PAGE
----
energy, or (3) is designated by the Administrator of OIRA as a 
significant energy action. For any proposed significant energy action, 
the agency must give a detailed statement of any adverse effects on 
energy supply, distribution, or use should the proposal be implemented, 
and of reasonable alternatives to the action and their expected 
benefits on energy supply, distribution, and use.
    This proposed determination, which does not propose to amend energy 
conservation standards for commercial prerinse spray valves, is not a 
significant regulatory action under E.O. 12866. Moreover, it would not 
have a significant adverse effect on the supply, distribution, or use 
of energy, nor has it been designated as such by the Administrator at 
OIRA. Accordingly, DOE has not prepared a Statement of Energy Effects.

L. Review Under the Information Quality Bulletin for Peer Review

    On December 16, 2004, OMB, in consultation with the Office of 
Science and Technology Policy (``OSTP''), issued its Final Information 
Quality Bulletin for Peer Review (``the Bulletin''). 70 FR 2664 (Jan. 
14, 2005). The Bulletin establishes that certain scientific information 
shall be peer reviewed by qualified specialists before it is 
disseminated by the Federal Government, including influential 
scientific information related to agency regulatory actions. The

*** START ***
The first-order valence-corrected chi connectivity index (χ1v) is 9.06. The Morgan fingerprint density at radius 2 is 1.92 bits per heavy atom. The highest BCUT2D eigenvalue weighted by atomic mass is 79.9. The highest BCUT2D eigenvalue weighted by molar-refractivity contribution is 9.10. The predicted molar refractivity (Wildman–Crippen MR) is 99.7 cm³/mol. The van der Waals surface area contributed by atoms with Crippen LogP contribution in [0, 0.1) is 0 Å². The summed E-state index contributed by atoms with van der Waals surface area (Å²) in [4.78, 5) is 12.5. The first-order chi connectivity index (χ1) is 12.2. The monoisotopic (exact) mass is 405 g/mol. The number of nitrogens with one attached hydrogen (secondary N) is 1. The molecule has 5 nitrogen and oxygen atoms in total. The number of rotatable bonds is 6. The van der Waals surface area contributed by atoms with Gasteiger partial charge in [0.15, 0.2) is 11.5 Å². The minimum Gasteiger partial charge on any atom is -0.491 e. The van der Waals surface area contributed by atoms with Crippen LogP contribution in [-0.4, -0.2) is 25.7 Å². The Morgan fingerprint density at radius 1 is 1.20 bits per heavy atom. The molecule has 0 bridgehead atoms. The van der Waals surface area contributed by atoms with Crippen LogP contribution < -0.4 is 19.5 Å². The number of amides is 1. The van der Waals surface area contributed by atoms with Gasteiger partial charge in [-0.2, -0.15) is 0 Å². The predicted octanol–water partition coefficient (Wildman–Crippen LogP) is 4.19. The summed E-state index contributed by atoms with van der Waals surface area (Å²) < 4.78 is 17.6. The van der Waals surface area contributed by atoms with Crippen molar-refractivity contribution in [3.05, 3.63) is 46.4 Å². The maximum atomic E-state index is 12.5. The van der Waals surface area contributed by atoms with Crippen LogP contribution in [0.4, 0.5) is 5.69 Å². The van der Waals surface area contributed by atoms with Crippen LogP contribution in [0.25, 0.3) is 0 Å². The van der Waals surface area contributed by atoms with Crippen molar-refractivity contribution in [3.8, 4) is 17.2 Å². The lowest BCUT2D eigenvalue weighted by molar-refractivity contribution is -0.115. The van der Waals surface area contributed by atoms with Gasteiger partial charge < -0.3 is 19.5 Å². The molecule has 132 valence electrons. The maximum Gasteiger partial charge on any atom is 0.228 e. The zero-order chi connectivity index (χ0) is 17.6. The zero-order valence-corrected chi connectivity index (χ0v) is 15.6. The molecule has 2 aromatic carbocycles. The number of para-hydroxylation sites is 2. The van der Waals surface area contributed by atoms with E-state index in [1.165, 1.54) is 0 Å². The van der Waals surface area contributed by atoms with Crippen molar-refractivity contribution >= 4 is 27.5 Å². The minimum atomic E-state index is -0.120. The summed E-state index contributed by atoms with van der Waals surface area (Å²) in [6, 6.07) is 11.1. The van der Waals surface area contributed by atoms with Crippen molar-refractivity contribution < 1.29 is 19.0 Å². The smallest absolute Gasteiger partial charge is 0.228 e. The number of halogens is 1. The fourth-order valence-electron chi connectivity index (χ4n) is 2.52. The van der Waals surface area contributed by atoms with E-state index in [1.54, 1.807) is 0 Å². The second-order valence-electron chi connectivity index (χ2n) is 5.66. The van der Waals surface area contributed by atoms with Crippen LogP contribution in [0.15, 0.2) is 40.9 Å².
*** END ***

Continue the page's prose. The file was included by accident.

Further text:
purpose of the bulletin is to enhance the quality and credibility of 
the Government's scientific information. Under the Bulletin, the energy 
conservation standards rulemaking analyses are ``influential scientific 
information,'' which the Bulletin defines as ``scientific information 
the agency reasonably can determine will have, or does have, a clear 
and substantial impact on important public policies or private sector 
decisions.'' 70 FR 2664, 2667.
    In response to OMB's Bulletin, DOE conducted formal peer reviews of 
the energy conservation standards development process and the analyses 
that are typically used and has prepared Peer Review report pertaining 
to the energy conservation standards rulemaking analyses.\29\ 
Generation of this report involved a rigorous, formal, and documented 
evaluation using objective criteria and qualified and independent 
reviewers to make a judgment as to the technical/scientific/business 
merit, the actual or anticipated results, and the productivity and 
management effectiveness of programs and/or projects. DOE has 
determined that the peer-reviewed analytical process continues to 
reflect current practice, and the Department followed that process for 
considering amended energy conservation standards in the case of the 
present action.
---------------------------------------------------------------------------

    \29\ ``Energy Conservation Standards Rulemaking Peer Review 
Report.'' 2007. Available at https://www.energy.gov/eere/buildings/downloads/energy-conservation-standards-rulemaking-peer-review-report-0.
---------------------------------------------------------------------------

VII. Public Participation

A. Participation in the Webinar

    The time and date of the webinar are listed in the DATES section at 
the beginning of this document. Webinar registration information, 
participant instructions, and information about the capabilities 
available to webinar participants will be published on DOE's website at 
https://cms.doe.gov/eere/buildings/public-meetings-and-comment-deadlines. Participants are responsible for ensuring their systems are